l Would anyone be able to hear if you called for help?
l Would people help if you were in need?
l What kind of changes would make you feel safer?
l Who do you think can play a role in addressing safety?
3. Recommendations for interventions (in consultation with the participants)
l Changes in built environment
l Changes in policies
l Changes in usage of space
l Changes in policing and service delivery
4. Analysis - Keep in mind existing policies and programs that can be used to support the recommendations. Hold discussions with stakeholders to gain a deeper understanding of the causes of unsafety and understand the linkages among different dimensions of the problem.
5. Presentation - Set up meetings with the relevant authorities to present your recommendations and encourage action.
6. Dissemination and communication - Use media to advocate for changes, and to highlight positive changes when they occur.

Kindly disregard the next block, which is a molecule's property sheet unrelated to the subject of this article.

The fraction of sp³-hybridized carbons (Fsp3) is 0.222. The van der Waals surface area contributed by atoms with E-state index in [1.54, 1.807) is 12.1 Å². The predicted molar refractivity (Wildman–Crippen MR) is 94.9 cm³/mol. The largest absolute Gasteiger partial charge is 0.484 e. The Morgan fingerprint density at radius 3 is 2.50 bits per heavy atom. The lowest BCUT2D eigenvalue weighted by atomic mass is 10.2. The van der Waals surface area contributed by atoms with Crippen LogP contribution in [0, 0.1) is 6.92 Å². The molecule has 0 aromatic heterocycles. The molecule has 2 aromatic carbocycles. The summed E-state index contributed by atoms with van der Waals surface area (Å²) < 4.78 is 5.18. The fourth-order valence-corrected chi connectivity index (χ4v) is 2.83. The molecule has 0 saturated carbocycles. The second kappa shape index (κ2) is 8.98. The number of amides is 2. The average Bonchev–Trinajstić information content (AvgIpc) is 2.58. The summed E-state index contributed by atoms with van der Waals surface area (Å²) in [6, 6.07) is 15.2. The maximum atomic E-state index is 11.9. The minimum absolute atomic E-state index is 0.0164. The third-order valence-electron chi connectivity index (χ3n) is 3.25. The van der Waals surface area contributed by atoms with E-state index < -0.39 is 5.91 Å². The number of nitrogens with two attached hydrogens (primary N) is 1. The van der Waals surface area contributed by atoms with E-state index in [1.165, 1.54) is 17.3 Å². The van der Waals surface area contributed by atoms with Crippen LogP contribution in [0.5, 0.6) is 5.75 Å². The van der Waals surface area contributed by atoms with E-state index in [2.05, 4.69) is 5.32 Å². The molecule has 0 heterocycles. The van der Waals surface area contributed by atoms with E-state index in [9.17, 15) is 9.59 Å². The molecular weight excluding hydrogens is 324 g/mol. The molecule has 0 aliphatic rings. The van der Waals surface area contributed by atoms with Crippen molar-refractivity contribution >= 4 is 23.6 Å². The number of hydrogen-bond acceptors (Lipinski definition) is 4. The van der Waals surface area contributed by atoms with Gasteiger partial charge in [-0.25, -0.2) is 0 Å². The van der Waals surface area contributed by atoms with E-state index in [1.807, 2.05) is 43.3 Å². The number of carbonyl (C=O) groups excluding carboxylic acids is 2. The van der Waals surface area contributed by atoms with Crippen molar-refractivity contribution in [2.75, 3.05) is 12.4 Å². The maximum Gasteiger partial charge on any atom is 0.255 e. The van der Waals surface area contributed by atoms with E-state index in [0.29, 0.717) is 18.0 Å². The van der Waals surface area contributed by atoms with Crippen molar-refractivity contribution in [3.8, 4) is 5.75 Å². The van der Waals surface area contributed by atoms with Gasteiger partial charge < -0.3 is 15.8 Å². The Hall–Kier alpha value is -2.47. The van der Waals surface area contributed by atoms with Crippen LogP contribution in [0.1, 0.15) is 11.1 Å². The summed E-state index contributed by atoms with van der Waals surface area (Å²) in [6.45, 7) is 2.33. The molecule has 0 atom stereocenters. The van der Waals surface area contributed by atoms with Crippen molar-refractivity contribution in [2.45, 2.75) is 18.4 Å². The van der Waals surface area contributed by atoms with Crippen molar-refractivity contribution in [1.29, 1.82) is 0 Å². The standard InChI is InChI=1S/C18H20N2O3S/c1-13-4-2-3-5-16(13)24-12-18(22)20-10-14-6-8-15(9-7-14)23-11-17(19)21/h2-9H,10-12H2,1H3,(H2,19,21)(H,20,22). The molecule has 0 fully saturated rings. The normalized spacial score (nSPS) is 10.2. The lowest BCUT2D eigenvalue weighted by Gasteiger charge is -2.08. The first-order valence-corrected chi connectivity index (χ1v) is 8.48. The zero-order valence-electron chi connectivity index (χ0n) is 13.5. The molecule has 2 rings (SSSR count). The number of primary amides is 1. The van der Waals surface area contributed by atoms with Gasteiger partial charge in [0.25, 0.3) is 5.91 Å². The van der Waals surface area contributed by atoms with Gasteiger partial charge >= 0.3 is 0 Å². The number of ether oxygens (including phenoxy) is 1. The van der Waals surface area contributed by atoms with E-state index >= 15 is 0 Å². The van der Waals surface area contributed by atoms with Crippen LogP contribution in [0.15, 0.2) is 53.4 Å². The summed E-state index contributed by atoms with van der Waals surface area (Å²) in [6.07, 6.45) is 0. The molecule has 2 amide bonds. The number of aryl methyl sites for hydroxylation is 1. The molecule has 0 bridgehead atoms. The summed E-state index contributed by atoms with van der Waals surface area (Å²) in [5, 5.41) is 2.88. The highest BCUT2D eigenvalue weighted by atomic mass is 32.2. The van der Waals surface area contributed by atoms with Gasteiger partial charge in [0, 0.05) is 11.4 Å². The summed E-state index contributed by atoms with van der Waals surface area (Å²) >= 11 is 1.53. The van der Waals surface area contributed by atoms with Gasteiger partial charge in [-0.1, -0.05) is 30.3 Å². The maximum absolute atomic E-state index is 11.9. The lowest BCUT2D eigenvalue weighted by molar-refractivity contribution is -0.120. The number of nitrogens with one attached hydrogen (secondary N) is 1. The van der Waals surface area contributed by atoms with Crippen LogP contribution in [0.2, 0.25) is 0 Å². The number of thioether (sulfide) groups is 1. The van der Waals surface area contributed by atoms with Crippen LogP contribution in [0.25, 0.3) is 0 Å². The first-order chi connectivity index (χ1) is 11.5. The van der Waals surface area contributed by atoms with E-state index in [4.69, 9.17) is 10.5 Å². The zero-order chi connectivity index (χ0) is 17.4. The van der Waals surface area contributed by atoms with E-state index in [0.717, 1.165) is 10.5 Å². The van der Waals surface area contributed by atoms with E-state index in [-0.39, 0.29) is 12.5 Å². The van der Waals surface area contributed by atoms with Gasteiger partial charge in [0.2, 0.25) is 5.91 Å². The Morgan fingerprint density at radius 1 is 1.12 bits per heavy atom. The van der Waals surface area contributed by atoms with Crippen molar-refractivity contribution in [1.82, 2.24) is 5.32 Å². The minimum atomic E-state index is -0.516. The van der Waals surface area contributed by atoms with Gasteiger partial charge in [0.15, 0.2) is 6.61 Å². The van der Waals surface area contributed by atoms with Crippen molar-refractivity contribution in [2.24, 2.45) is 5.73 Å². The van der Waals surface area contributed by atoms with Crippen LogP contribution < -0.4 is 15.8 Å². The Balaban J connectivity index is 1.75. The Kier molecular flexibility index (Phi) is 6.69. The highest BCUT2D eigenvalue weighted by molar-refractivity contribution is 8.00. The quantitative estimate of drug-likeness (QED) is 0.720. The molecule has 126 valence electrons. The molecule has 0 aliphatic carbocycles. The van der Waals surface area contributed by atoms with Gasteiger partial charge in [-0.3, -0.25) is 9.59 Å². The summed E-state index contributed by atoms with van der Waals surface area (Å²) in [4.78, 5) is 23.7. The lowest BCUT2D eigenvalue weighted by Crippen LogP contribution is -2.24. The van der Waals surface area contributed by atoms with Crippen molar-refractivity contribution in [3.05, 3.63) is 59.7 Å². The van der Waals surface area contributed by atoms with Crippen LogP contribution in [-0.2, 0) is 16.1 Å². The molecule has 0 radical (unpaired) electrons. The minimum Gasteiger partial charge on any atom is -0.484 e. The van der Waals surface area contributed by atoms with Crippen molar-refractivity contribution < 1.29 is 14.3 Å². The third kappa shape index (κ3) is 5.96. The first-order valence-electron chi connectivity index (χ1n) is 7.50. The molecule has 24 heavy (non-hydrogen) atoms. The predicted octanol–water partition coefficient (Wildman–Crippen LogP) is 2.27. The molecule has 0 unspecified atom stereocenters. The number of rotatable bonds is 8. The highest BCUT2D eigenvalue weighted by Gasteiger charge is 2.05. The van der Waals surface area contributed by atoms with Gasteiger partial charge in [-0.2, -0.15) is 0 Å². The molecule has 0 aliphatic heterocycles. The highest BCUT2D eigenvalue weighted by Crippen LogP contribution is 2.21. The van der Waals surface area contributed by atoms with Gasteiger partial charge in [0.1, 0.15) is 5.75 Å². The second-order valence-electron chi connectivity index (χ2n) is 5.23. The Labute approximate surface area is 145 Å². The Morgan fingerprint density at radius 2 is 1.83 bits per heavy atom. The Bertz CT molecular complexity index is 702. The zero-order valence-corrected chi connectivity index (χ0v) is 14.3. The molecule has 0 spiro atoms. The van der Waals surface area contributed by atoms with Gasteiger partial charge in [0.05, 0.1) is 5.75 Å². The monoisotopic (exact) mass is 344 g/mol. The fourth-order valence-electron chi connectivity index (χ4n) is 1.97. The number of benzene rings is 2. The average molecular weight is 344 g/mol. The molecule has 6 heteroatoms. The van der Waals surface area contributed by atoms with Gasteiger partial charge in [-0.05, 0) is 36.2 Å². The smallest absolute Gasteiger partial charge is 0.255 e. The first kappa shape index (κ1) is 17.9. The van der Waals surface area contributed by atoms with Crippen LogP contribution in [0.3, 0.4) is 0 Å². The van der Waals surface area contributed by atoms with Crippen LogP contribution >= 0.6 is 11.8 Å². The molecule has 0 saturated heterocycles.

JAGORI DRAFT/ 10-11-CONFIDENTIAL / NOT FOR CIRCULATION Delhi questionnaire -Safe Cities free of violence against women and Girls initiative wOMEN1 Form No: Date: Time of Interview Before Dark After Dark Survey Area Name: Survey Area Code: Interview Site Name: Interview Site Code: Interviewer: 2 = Female Interviewer’s Name: Checked by: Interviewer: Please Read “I am conducting a survey about women’s safety in public spaces. By safety I mean safe from being harassed assaulted or attacked because one is a woman. Do you feel you can answer questions on women’s safety in this area? It should take less than 10 minutes.” Instructions for Interviewer: If respondent does not feel able to answer thank her and end interview. If in any doubt whether respondent is old enough say “Can you please confirm that you are over 16?” If not 16 thank her and explain that survey is for over 16 years only. End interview. Please encircle choices wherever applicableQ No Question Choices Skip/ Remarks 1How long have you lived in this city? (Single Coding) SHOW CARD W1 1 = Longer than 5 years 2 = 1-5 years 3 = Less than one year 4= Just Visiting the city Interviewer:” The next few questions relate only to the area around here which is marked on the map”. [Show map and point out boundaries]. 2Why are you in this area today? (Single Coding) SHOW CARD W2 1= Live Here 2= Study/work here 3= Visiting, shopping 99= Others (specify) 3How often have you been to this area in the last one year? (Single Coding) SHOW CARD W3 1= Just Once or rarely 2= Occasionally (Please specify) 3 = Frequently / Daily 4In this area which factors you think contribute to women feeling unsafe? Encircle the 3 most important reasons (Multiple Coding)SHOW CARD W4 1= Poor lighting 2 = Lack of/poor signage or information 3 = Poor maintenance of open public spaces 4 = Crowded public transport/bus stops/stations 5 = Lack of clean and safe public toilets 6 = Lack of vendors or stalls/people in